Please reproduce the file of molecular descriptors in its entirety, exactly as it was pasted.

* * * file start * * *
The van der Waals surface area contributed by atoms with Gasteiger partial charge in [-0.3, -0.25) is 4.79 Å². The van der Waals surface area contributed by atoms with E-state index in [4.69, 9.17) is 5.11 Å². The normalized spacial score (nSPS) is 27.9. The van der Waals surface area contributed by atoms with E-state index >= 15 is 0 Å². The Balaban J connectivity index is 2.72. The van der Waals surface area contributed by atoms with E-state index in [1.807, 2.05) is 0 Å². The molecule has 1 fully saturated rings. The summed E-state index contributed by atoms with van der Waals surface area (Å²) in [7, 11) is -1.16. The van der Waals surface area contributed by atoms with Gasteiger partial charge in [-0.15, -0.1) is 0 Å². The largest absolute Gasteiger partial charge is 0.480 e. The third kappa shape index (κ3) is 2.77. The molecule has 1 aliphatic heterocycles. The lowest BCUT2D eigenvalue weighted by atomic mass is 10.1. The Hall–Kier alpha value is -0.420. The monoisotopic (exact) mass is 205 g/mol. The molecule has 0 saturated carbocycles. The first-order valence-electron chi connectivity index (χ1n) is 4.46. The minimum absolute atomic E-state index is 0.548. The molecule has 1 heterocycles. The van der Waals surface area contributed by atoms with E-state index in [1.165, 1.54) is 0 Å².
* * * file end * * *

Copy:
The van der Waals surface area contributed by atoms with Gasteiger partial charge in [-0.3, -0.25) is 4.79 Å². The van der Waals surface area contributed by atoms with E-state index in [4.69, 9.17) is 5.11 Å². The normalized spacial score (nSPS) is 27.9. The van der Waals surface area contributed by atoms with E-state index >= 15 is 0 Å². The Balaban J connectivity index is 2.72. The van der Waals surface area contributed by atoms with E-state index in [1.807, 2.05) is 0 Å². The molecule has 1 fully saturated rings. The summed E-state index contributed by atoms with van der Waals surface area (Å²) in [7, 11) is -1.16. The van der Waals surface area contributed by atoms with Gasteiger partial charge in [-0.15, -0.1) is 0 Å². The largest absolute Gasteiger partial charge is 0.480 e. The third kappa shape index (κ3) is 2.77. The molecule has 1 aliphatic heterocycles. The lowest BCUT2D eigenvalue weighted by atomic mass is 10.1. The Hall–Kier alpha value is -0.420. The monoisotopic (exact) mass is 205 g/mol. The molecule has 0 saturated carbocycles. The first-order valence-electron chi connectivity index (χ1n) is 4.46. The minimum absolute atomic E-state index is 0.548. The molecule has 1 heterocycles. The van der Waals surface area contributed by atoms with E-state index in [1.165, 1.54) is 0 Å².